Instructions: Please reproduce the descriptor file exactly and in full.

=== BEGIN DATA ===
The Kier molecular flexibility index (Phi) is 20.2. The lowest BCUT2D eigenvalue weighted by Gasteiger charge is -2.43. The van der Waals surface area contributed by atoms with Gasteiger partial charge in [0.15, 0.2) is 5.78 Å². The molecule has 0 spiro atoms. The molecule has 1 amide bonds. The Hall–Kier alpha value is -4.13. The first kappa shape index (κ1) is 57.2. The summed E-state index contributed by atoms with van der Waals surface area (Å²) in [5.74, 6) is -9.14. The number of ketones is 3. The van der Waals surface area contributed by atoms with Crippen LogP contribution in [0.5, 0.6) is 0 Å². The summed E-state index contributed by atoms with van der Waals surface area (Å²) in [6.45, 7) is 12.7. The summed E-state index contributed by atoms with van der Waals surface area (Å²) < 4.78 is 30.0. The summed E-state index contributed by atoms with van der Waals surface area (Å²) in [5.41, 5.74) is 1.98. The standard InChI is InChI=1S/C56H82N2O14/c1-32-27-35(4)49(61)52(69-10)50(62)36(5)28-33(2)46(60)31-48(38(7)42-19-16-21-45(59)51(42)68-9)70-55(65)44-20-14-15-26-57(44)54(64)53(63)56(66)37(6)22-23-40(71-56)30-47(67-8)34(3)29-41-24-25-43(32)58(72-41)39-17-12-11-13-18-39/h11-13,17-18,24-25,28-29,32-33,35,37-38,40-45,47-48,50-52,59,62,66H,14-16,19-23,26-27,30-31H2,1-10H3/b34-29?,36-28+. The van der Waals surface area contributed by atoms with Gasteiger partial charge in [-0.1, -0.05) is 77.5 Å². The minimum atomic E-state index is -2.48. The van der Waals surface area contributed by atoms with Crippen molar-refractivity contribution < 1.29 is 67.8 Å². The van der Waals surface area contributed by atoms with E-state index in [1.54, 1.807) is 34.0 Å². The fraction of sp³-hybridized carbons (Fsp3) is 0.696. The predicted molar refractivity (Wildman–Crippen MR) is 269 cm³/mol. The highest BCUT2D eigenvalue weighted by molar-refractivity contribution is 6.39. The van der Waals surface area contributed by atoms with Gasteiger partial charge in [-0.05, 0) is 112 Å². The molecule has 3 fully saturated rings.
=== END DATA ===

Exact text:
The Kier molecular flexibility index (Phi) is 20.2. The lowest BCUT2D eigenvalue weighted by Gasteiger charge is -2.43. The van der Waals surface area contributed by atoms with Gasteiger partial charge in [0.15, 0.2) is 5.78 Å². The molecule has 0 spiro atoms. The molecule has 1 amide bonds. The Hall–Kier alpha value is -4.13. The first kappa shape index (κ1) is 57.2. The summed E-state index contributed by atoms with van der Waals surface area (Å²) in [5.74, 6) is -9.14. The number of ketones is 3. The van der Waals surface area contributed by atoms with Crippen LogP contribution in [0.5, 0.6) is 0 Å². The summed E-state index contributed by atoms with van der Waals surface area (Å²) in [6.45, 7) is 12.7. The summed E-state index contributed by atoms with van der Waals surface area (Å²) < 4.78 is 30.0. The summed E-state index contributed by atoms with van der Waals surface area (Å²) in [5.41, 5.74) is 1.98. The standard InChI is InChI=1S/C56H82N2O14/c1-32-27-35(4)49(61)52(69-10)50(62)36(5)28-33(2)46(60)31-48(38(7)42-19-16-21-45(59)51(42)68-9)70-55(65)44-20-14-15-26-57(44)54(64)53(63)56(66)37(6)22-23-40(71-56)30-47(67-8)34(3)29-41-24-25-43(32)58(72-41)39-17-12-11-13-18-39/h11-13,17-18,24-25,28-29,32-33,35,37-38,40-45,47-48,50-52,59,62,66H,14-16,19-23,26-27,30-31H2,1-10H3/b34-29?,36-28+. The van der Waals surface area contributed by atoms with Gasteiger partial charge in [-0.1, -0.05) is 77.5 Å². The minimum atomic E-state index is -2.48. The van der Waals surface area contributed by atoms with Crippen molar-refractivity contribution < 1.29 is 67.8 Å². The van der Waals surface area contributed by atoms with E-state index in [1.54, 1.807) is 34.0 Å². The fraction of sp³-hybridized carbons (Fsp3) is 0.696. The predicted molar refractivity (Wildman–Crippen MR) is 269 cm³/mol. The highest BCUT2D eigenvalue weighted by molar-refractivity contribution is 6.39. The van der Waals surface area contributed by atoms with Gasteiger partial charge in [-0.05, 0) is 112 Å². The molecule has 3 fully saturated rings.